Illustration of health data used to make a heat map of the world. Photo: Clay Banks / Unsplash

NOK 16 million to new RWE company

The Research Council of Norway recently awarded grants to several innovation projects in the industrial sector. One of the lucky companies was the newcomer NordicRWE.

NordicRWE was granted 16 million NOK for their research and development (R&D) project that will focus on applying Real-World Evidence (RWE) in different steps in the drug development process.

Let us pause for a moment at the term RWE. What is it? According to the U.S. Food and Drug Administration (FDE), real-world data are the data relating to patient health status and/or the delivery of health care routinely collected from a variety of sources. Real-world evidence is the clinical evidence of the usage and potential benefits or risks of a medical product derived from analysis of real-world data.

Addressing a mismatch

“Nordic and Norwegian health data are among the best in the world, but we can use them much better than how it is done today. This is especially true for drug development and follow-up of patient care. However, advanced research and quality assurance are needed”, said Ketil Widerberg, chairman of the board in Nordic RWE.

Ketil Widerberg is also the general manager of Oslo Cancer Cluster.

The vision of NordicRWE is to develop a research-based system for RWE that supports drug development in accordance with high regulatory demands. Observational data, epidemiologic methods of research, and the use of artificial intelligence and machine learning are all part of the research base.

The funded R&D project will construct external control arms for oncology clinical trials and combine machine learning with pharmacoepidemiology for drug signal detection. Pharmacoepidemiology is the study of the utilization and effects of drugs in large numbers of people. It provides an estimate of the probability of beneficial effects of a drug in a population and the probability of adverse effects.

“There is a mismatch between the need to document effect and the availability and tools to analyse health data. This is what we aim to address,” said Steinar Thoresen, project leader NordicRWE.

Well known in the Norwegian health industry, Thoresen has worked for more than twenty years at The Cancer Registry of Norway and published more than a hundred international papers on cancer-epidemiology. He has held leading roles in the pharma industry since 2006, and he has seen many of the hurdles and opportunities to succeed with innovative clinical trials. Thoresen will join the company in October in a half-time position while keeping a separate consultancy role.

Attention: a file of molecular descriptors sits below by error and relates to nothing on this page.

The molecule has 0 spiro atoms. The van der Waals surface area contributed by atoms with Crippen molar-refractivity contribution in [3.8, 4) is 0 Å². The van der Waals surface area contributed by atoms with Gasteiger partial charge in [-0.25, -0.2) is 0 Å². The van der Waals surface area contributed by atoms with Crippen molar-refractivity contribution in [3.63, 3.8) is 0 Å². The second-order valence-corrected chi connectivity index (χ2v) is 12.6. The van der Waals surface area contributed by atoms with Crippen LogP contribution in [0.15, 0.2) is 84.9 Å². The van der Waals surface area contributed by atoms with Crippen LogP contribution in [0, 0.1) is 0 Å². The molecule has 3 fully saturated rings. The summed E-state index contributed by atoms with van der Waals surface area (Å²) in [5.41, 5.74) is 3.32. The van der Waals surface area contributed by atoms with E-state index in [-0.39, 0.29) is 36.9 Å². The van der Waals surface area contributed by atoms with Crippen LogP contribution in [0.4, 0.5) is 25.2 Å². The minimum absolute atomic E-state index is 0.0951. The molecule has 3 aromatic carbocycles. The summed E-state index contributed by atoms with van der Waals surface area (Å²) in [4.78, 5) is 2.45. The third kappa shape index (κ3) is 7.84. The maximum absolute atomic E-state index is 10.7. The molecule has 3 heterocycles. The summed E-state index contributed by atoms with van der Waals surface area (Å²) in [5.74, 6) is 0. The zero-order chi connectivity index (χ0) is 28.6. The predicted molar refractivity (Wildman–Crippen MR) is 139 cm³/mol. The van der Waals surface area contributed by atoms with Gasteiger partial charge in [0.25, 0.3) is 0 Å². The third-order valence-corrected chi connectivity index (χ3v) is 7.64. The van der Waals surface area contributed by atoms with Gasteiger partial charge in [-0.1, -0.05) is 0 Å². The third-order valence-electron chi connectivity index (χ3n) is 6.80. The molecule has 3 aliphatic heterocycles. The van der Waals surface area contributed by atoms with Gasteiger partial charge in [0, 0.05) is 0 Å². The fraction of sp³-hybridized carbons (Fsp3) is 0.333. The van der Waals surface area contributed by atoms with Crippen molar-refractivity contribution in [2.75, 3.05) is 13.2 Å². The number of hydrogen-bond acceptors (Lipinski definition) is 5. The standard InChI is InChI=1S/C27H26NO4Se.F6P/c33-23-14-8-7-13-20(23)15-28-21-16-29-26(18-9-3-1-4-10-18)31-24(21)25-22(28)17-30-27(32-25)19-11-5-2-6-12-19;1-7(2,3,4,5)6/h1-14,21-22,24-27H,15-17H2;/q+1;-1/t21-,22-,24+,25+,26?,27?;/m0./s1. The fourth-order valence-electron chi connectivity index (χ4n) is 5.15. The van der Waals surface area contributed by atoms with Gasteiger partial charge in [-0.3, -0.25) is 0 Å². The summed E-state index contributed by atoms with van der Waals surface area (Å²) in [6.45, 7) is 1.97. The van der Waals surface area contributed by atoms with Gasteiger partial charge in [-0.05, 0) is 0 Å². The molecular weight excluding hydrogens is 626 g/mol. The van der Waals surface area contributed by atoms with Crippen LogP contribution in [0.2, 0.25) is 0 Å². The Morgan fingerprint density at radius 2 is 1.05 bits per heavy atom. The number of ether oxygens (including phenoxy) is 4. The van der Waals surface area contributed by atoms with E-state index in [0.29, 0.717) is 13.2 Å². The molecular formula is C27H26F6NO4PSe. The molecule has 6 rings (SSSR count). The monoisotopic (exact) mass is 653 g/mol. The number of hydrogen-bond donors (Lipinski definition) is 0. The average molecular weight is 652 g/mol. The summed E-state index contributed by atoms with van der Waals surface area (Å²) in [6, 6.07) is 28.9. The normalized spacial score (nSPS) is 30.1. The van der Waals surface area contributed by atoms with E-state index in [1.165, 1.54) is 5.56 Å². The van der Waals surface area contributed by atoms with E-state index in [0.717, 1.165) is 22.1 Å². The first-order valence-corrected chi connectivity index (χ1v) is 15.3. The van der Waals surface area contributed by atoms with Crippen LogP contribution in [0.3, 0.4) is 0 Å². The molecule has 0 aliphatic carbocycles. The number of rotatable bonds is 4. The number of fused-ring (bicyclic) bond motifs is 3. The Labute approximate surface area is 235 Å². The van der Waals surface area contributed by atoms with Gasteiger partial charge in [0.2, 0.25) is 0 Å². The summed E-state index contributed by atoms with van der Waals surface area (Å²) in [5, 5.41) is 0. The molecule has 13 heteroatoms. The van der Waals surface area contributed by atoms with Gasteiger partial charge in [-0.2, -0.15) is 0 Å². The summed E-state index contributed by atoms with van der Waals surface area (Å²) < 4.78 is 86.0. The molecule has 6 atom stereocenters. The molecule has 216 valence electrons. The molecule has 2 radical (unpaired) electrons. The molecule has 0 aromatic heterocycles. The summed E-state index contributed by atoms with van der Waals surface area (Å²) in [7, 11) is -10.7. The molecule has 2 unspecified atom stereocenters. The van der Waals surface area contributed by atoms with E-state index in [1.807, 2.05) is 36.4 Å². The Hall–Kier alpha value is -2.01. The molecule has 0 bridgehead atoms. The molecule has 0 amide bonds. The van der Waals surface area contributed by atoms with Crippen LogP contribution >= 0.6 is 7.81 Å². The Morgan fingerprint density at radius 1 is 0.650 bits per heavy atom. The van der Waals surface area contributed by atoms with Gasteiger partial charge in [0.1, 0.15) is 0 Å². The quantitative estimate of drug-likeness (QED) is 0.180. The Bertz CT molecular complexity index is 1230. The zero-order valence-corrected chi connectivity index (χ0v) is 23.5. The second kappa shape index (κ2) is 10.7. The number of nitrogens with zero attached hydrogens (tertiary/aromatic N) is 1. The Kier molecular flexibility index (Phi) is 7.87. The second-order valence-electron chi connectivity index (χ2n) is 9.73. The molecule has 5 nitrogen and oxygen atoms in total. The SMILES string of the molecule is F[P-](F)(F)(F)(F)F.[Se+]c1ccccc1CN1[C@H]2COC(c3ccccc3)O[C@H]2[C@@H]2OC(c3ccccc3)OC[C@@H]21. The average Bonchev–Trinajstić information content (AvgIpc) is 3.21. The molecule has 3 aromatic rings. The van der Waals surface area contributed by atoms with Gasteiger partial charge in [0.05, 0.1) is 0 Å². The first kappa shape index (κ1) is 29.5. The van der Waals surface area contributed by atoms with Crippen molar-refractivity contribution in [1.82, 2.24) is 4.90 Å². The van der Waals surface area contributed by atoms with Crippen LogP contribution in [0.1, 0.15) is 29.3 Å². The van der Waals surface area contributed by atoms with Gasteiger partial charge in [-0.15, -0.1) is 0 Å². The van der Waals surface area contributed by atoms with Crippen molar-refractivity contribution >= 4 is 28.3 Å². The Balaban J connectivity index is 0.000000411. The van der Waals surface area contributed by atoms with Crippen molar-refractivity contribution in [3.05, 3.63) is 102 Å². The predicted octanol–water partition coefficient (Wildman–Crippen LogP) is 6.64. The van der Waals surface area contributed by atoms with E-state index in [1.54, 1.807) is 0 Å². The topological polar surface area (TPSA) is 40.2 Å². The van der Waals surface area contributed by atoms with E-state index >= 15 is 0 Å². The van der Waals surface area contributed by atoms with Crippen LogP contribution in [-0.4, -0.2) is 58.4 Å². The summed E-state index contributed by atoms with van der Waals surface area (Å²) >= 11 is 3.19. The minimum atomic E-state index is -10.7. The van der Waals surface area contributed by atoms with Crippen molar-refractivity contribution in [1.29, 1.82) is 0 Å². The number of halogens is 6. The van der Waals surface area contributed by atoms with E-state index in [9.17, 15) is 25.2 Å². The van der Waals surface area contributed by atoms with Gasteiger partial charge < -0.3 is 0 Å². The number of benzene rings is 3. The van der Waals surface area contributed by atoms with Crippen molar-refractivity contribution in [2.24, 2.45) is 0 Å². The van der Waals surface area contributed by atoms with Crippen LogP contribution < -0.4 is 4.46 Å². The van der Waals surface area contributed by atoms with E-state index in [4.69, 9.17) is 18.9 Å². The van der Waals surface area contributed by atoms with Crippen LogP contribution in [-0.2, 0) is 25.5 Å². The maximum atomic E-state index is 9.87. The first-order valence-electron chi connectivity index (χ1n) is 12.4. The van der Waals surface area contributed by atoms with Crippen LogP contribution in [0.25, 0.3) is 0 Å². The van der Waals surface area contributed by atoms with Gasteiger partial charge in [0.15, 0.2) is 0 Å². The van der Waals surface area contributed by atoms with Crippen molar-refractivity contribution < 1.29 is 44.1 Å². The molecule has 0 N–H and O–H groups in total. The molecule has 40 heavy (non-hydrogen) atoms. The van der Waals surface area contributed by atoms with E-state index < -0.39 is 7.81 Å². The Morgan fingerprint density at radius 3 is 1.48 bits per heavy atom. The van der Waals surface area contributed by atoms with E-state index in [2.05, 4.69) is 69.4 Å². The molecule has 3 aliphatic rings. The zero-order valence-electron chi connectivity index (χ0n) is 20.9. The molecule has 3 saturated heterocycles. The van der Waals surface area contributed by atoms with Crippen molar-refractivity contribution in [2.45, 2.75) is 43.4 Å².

Private initiatives are needed

“This is a once-in-a-lifetime opportunity,” said Christian Jonasson, project leader NordicRWE.

Jonasson will join the company full time in October from the position of Specialist Director Health Data at the Norwegian Institute of Public Health. He brings 25 years of diverse experience from R&D roles in pharma, academia, and the governmental sector.

“The need for high-quality health data is increasing exponentially and private initiatives are needed to complement government programs. Cooperation based on public-private partnerships is our goal,” said Jonasson.

The funded R&D project will focus on external control arms for oncology clinical trials and machine learning methods combined with pharmacoepidemiology for drug signal detection, which represents innovative applications of RWE in drug development.

Joining forces for RWE

Professor Arnoldo Frigessi, Director at the Oslo Centre for Biostatistics and Epidemiology at the University of Oslo, and Lena Nymo Helli, CEO of Norway Health Tech, have both joined the board as non-executive directors.

“Technologically, we are at a crossroad. The ability modern machine learning and statistics give for understanding and being able to deliver better healthcare is transformative, NordicRWE comes at the right time,” said Professor Frigessi.

He has supervised more than forty Ph.D. students and published more than 150 peer-reviewed papers in the field.

“We see real-world data change the dynamics in consultancy companies, technology companies, and medical technology companies. However, we believe now is the time for a dedicated effort to enable Nordic health data to be transformative. This is what NordicRWE is about,” said Lena Nymo Helli.

With more than 25 years of experience in the international pharmaceutical industry, she has worked in many phases of the product life cycle from R&D to sales and marketing.

The timing is now

In the project description to the Research Council, NordicRWE stresses that the timing is now for RWE, mainly because of precision medicine, implying advanced treatments for smaller patient groups, making health data a natural part of drug development, and evaluation of patient care.

To succeed with the research project, NordicRWE has partnered with the AI drug development division in NEC Corporation, The Cancer Registry of Norway, and the University of Oslo. The company is currently looking for new employees.

For more information about Nordic RWE, see the company webpage.



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